Operation Southern Surge Combats Drug Trafficking
Royal Navy Leads International Operation to Smash Illegal Drugs Trade
Royal Navy sailors have completed a successful five-month deployment with international partners to combat drug smuggling in the Gulf and Indian Ocean.
The UK and France commanded a multinational naval task force which has scored eight drugs busts over the period, seizing 1.75 tonnes of narcotics worth nearly £400m, including 265kg of heroin and 455kg of hashish worth £65m by the Royal Navy Type 23 frigate, HMS Monmouth.
Since April, British, French, US and Australian warships in Combined Task Force 150 (CTF150) took part in Operation Southern Surge to counter narcotics trafficking, which funds terrorism in the region, scoring eight drugs busts.
The naval task force polices more than three million square miles of sea in order to track down vessels smuggling drugs and weapons, as well as providing reassurance to ships using the international waters. The multinational coalition is also focused on deterring and denying maritime terrorist activity in the region, which includes some of the world’s most vital trade routes such as the Suez Canal and Bab Al Mandeb Strait. The headquarters of CTF150 has been made up of 24 British and French sailors and commanded by French Rear Admiral Olivier Lebas.
Defence Secretary Sir Michael Fallon said:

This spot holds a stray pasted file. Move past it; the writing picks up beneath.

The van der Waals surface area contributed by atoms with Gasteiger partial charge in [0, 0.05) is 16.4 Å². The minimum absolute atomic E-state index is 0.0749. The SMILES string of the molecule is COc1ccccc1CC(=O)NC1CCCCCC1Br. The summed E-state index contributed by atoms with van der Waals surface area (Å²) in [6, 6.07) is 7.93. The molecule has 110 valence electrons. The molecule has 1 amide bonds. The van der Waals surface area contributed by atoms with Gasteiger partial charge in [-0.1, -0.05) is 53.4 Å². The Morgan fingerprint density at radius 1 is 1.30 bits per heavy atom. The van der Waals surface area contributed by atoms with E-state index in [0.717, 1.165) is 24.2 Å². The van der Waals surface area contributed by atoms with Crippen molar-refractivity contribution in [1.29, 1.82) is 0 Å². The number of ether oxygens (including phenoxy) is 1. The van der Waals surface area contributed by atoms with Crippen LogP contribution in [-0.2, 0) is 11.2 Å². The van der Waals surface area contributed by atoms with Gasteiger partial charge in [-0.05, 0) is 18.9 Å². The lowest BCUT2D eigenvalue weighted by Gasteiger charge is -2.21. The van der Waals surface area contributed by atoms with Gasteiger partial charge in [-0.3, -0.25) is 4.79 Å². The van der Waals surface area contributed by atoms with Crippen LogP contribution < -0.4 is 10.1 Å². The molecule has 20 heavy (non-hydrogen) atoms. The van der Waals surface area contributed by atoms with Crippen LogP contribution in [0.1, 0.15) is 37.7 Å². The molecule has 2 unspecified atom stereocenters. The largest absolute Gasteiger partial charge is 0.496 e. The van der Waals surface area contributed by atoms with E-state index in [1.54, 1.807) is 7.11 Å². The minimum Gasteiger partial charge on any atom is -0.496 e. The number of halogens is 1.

The success of this joint task force with our French allies is a demonstration of Britain’s firm commitment to global maritime security and our ability to work with European allies to tackle the threat from drug smuggling.
The money made from these nefarious criminal activities fund the terrorists who threaten us at home and abroad. As we leave the EU we will continue to work alongside our allies to tackle smuggling in the region and maintain the free flow of shipping.
Deputy Commander Combined Task Force 150, Royal Navy Captain Paul Pitcher, said:
The deployment of a combined French-UK staff has successfully demonstrated French-UK naval integration in an operational maritime environment. The ships under our command have enjoyed considerable success in seizing illegal drugs at sea, as well as providing naval presence to reassure the shipping community in and around the strategic chokepoint of the Bab Al Mandeb Strait.
The Franco-British team has been directing operations since April after taking over from the Canadian Navy, and has just passed on command to the Pakistan Navy. Navies from the Combined Maritime Forces, a coalition of 31 nations, take it in turns to lead the task force either from a command ship or the headquarters in Bahrain.
The Combined Task Force joint command is the latest in a series of shared commitments undertaken by the UK and France, demonstrating the enduring closeness of the two nations’ defence relationship.
Earlier this year, around 60 Royal Navy and Royal Marine personnel joined a French naval deployment to the Indian Ocean and Far East, while British and French forces routinely operate together as allies in the Global Coalition and NATO. This year, France is also contributing to the ongoing UK-led NATO enhanced Forward Presence deployment to Estonia.
Image: Royal Navy HMS Monmouth a Type 23 frigate, in the Middle East on operations with HMS Trenchant and a Lynx helicopter 815 Naval Air Squadron, by Ben Shread (Crown Copyright, 2012).